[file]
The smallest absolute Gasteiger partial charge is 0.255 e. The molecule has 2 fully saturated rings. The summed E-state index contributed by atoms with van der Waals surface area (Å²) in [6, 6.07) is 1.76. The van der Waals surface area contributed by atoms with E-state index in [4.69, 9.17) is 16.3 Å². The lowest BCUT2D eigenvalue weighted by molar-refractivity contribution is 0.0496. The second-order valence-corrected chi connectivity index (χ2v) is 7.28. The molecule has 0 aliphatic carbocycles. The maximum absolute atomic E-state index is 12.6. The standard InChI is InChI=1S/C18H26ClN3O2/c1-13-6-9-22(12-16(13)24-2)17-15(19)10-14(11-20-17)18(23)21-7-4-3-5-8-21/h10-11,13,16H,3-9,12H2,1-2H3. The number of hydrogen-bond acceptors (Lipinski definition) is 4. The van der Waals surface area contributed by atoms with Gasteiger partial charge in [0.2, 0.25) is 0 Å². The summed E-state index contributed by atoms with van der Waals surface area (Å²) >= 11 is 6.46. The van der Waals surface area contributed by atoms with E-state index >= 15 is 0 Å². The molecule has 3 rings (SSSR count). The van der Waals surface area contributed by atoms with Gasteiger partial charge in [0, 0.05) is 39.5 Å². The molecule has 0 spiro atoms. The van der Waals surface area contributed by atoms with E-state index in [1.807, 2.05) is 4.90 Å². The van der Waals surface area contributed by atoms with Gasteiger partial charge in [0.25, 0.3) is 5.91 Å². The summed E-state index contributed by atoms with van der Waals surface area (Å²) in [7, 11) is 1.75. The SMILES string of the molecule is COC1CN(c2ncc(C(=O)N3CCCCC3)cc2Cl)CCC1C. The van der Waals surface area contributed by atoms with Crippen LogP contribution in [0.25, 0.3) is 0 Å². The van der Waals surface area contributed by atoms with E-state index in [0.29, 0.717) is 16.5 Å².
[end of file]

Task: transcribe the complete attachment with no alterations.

The smallest absolute Gasteiger partial charge is 0.255 e. The molecule has 2 fully saturated rings. The summed E-state index contributed by atoms with van der Waals surface area (Å²) in [6, 6.07) is 1.76. The van der Waals surface area contributed by atoms with E-state index in [4.69, 9.17) is 16.3 Å². The lowest BCUT2D eigenvalue weighted by molar-refractivity contribution is 0.0496. The second-order valence-corrected chi connectivity index (χ2v) is 7.28. The molecule has 0 aliphatic carbocycles. The maximum absolute atomic E-state index is 12.6. The standard InChI is InChI=1S/C18H26ClN3O2/c1-13-6-9-22(12-16(13)24-2)17-15(19)10-14(11-20-17)18(23)21-7-4-3-5-8-21/h10-11,13,16H,3-9,12H2,1-2H3. The number of hydrogen-bond acceptors (Lipinski definition) is 4. The van der Waals surface area contributed by atoms with Gasteiger partial charge in [0.2, 0.25) is 0 Å². The summed E-state index contributed by atoms with van der Waals surface area (Å²) >= 11 is 6.46. The van der Waals surface area contributed by atoms with E-state index >= 15 is 0 Å². The molecule has 3 rings (SSSR count). The van der Waals surface area contributed by atoms with Gasteiger partial charge in [0, 0.05) is 39.5 Å². The molecule has 0 spiro atoms. The van der Waals surface area contributed by atoms with E-state index in [1.807, 2.05) is 4.90 Å². The van der Waals surface area contributed by atoms with Gasteiger partial charge in [0.25, 0.3) is 5.91 Å². The summed E-state index contributed by atoms with van der Waals surface area (Å²) in [7, 11) is 1.75. The SMILES string of the molecule is COC1CN(c2ncc(C(=O)N3CCCCC3)cc2Cl)CCC1C. The van der Waals surface area contributed by atoms with Crippen LogP contribution in [0.25, 0.3) is 0 Å². The van der Waals surface area contributed by atoms with E-state index in [0.29, 0.717) is 16.5 Å².